Photo: Sim Canetty-Clarke, Courtesy of the artist and Hauser & Wirth
HoMA is thrilled to welcome one of the most successful, celebrated, and respected contemporary artists, Mark Bradford, to the Doris Duke Theatre stage for a one-night artist’s lecture.
Referred to by Anderson Cooper as “one of the most important and influential artists in America today,” his work is collected by the world’s most prestigious museums. His piece Pickett’s Charge, composed of a sweeping series of murals reimagining the final Battle at Gettysburg, was revered by ArtNet as one of the artworks that defined the decade.
Raised by a single mother in the heart of South Los Angeles, Bradford worked as a hairstylist at his mom’s salon. At the age of 30, he decided to take a few art classes at a local community college. There, his natural talents, receptivity, and work ethic parlayed into a back-to-back BFA and MFA from the California Institute of the Arts, and eventually a modest but evolving career as an artist. At the age of 40, Bradford sold his first painting.
Best known for large-scale abstract paintings reflecting on the urban environment, Bradford’s creations are constructed from just about everything but art supplies that you would buy in a store. From old bathroom caulking to discarded posters and endpapers used for hair perms, his choice of materials strays far from the usual acrylic or oil paint (which he says gives him terrible headaches), and often pay homage to his surroundings while growing up in LA.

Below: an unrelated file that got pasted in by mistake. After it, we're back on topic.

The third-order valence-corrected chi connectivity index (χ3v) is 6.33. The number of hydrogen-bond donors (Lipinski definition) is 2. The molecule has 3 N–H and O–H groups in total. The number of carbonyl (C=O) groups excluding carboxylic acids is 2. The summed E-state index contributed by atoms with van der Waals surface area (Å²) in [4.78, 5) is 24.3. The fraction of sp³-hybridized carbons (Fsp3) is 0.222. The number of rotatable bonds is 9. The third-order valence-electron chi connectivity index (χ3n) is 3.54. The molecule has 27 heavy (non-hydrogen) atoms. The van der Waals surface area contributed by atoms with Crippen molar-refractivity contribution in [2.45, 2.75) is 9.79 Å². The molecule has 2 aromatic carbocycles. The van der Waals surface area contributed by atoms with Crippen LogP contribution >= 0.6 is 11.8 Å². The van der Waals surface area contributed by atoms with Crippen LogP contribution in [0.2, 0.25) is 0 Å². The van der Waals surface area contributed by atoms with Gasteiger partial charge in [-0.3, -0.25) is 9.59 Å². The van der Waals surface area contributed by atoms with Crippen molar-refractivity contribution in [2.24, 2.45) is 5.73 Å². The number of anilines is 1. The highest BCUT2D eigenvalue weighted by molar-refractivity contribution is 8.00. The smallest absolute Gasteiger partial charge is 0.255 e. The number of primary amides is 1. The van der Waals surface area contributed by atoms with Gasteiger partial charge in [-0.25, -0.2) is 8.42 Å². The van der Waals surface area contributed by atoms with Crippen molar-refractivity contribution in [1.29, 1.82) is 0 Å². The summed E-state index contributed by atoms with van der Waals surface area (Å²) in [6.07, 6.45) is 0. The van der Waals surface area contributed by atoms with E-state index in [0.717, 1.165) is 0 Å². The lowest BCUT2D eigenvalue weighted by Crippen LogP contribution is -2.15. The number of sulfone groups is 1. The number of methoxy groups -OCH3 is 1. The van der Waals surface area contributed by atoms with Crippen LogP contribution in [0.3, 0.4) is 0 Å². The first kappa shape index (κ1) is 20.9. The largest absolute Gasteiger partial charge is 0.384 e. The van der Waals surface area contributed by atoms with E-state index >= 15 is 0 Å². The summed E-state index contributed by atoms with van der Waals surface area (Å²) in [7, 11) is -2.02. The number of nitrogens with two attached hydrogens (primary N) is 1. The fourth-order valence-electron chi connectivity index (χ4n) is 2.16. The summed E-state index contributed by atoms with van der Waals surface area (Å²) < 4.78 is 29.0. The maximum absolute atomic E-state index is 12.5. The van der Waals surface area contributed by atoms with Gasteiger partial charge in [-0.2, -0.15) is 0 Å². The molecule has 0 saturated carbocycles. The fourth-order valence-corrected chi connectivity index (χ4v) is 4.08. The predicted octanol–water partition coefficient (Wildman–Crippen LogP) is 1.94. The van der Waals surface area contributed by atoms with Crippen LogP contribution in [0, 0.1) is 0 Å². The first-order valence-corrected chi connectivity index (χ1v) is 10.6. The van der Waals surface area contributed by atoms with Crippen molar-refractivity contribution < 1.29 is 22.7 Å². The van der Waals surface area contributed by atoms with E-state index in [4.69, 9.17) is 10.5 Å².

Some of Bradford’s most recognizable works such as Whore in the Church House (which will be on display at HoMA in 30 Americans) and Deep Blue (The Broad), demonstrate his signature mastery in layering, collaging, tearing, and sanding-down techniques. A profound aspect of these specific works is his incorporation of maps identifying some of the most socially impactful places and events in history. Unearthed from the many layers in Deep Blue, Bradford maps the properties destroyed in the 1965 Watts riots in response to police brutality in South Los Angeles.
HoMA’s highly anticipated exhibition, 30 Americans, will give viewers a rare chance to see one of Bradford’s most celebrated paintings in person, and hear from the artist himself.
Katherine Love, HoMA’s Assistant Curator of Contemporary Art states, “Mark Bradford is one of the most successful and respected artists working today. His large scale mixed media paintings and sculptural installations reflect on the urban environment, the passage of time, and the importance of personal and cultural heritage. We are especially excited to have him at HoMA in conjunction with the exhibition 30 Americans. Bradford will lecture on his artistic process, influences, and his work in his Los Angeles community, including support of educational and employment opportunities for young adults.”
Mark Bradford: Los Angeles will be held at the Doris Duke Theatre at 4 pm on Feb 22. Secure your spot at Mark Bradford’s lecture at myhoma.org/markbradford. Registration is required. Courtesy of the Hawaiʻi Council for the Humanities & National Endowment for the Humanities.
Any views, findings, conclusions, or recommendations expressed in this exhibition and program, do not necessarily represent those of Hawai’i Council for the Humanities and National Endowment for the Humanities.
30 Americans is organized by the Rubell Museum, Miami.